Happy New Year’s Day 2011!

by Chris Silver Smith

Google’s “doodle” logo for New Year’s Day today has the “OOGL” of the logo replaced with Roman numerals for two-thousand-and-eleven, and the background of it is full of fireworks going off:

Google New Year's Day Logo, January 1, 2011

Though not as well known, the letter “G” was also used as a shorthand Roman numeral in the Middle Ages to represent four-hundred, and the uppercase “E” was used to denote two-hundred-fifty. If we included these two numbers, the sequence might be read as 2011 – 400 + 250 = 1861.

The year of 1861 marked the beginning of the American Civil War, and the discovery of Thallium by Sir William Crooke. This past year in 2010, there was quite a bit of controversy surrounding how some southern states have chosen to observe or memorialize the 150-year-old succession from the Union and the Civil War.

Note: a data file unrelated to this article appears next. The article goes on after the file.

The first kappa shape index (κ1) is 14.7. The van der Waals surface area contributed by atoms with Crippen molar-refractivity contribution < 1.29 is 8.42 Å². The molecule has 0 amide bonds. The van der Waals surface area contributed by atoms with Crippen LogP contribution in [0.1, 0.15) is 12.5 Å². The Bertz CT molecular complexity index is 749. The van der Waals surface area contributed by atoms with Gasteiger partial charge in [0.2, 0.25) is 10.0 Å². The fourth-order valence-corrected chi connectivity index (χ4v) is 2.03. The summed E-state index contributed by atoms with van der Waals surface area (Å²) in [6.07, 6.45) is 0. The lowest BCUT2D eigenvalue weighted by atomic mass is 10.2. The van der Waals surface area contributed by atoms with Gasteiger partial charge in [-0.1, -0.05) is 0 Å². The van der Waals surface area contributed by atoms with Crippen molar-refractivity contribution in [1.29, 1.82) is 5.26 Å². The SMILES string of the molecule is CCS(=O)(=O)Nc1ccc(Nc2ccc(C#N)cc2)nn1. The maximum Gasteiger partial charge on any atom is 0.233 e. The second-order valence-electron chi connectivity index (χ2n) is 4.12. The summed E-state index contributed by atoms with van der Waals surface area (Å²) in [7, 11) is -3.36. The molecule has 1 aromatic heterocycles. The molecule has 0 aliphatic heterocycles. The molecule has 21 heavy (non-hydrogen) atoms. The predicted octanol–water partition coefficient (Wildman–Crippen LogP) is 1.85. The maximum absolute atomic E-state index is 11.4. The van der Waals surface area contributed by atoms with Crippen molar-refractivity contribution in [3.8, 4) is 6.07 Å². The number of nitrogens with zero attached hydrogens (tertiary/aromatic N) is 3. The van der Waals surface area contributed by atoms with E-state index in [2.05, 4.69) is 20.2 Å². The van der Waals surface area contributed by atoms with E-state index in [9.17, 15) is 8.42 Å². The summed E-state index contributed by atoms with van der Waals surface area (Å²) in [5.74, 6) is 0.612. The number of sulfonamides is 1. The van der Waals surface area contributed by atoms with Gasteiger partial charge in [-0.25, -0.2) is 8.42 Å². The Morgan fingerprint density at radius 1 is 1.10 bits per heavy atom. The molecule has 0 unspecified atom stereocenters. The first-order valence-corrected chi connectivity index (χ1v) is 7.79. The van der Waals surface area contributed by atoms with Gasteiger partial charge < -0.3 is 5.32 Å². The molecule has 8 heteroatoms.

I’m not actually saying any of this is significant, nor that Google intended people to derive some alternate number from the Roman numeral logo treatment! Google lends itself to Googling around, allowing one to find all sorts of loosely-connected trivia, while it’s also a powerful tool for real, directed research.

1861 was also the year that Charles Dickens’ novel, Great Expectations was finally published.

Here’s hoping that you also have Great Expectations for the year of 2011, and that all your year’s goals will be fulfilled!

Related posts:

  1. Google’s Happy Birthday Logo
  2. Have Google Logos Jumped The Shark? Father’s Day Logo Illegible


 
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